As a small business owner, you constantly monitor the money coming into and going out of your company. Sometimes, there are periods where you earn less than you spend, resulting in a negative cash flow. Take steps to reverse a negative cash flow to get your business's finances on track again.
When do you have negative cash flow?
In business, it's nice to have a snapshot of how well you're doing. In one document, like a balance sheet, you can see how much revenue you have at a particular moment. Did you make money or lose money? The answer is there in black and white.
But, limitations come with this picture because situations frequently change in business. Money continuously filters through your company.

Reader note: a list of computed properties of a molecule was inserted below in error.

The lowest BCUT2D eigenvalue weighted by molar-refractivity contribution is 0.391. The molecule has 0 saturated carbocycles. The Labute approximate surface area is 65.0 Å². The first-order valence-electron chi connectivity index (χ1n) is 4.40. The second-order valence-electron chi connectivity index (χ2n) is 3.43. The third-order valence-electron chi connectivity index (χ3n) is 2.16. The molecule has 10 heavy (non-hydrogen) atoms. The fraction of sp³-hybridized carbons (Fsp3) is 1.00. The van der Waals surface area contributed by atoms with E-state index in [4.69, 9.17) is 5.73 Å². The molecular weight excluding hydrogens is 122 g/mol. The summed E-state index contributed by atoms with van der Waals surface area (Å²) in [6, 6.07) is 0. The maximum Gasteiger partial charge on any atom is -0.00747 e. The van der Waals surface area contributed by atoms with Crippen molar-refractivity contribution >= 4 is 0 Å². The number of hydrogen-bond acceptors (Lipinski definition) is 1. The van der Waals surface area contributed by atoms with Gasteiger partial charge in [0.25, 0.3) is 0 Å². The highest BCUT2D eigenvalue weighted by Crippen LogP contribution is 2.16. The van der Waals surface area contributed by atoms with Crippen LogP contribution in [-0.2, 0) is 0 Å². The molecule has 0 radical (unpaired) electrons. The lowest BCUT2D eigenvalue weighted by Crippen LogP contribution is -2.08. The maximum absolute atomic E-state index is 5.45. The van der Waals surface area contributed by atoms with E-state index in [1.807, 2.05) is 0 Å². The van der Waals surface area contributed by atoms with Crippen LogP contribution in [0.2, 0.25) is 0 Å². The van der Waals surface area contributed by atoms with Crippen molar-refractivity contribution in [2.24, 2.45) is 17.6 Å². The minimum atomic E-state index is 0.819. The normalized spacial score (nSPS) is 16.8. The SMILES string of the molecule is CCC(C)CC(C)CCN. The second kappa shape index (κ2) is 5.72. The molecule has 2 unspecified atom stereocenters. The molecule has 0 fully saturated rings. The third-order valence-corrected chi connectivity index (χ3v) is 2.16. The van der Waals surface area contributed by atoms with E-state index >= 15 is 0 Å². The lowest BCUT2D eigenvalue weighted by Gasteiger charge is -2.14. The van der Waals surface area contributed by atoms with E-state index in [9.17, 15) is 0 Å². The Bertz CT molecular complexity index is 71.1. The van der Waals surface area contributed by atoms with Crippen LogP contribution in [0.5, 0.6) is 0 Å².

To see when funds come in and out of your business, you need to manage cash flow. Cash flow shows the timing of incoming revenue and outgoing payments. It is a reflection of liquidity, or your ability to convert the goods or services you sell into cash.
Sometimes, you have more incoming than outgoing money. This means your business has positive cash flow, which is good. You're earning more than you're paying, so you are making a profit.
On the other hand, your business could experience a negative cash flow. Negative cash flow occurs when you have more outgoing than incoming funds. In other words, you're making less money than you're spending.
Long-term negative cash flow can do serious damage. A small business could experience late fees, penalties, and a ruined reputation. If you have negative cash flow, you should take steps to recover.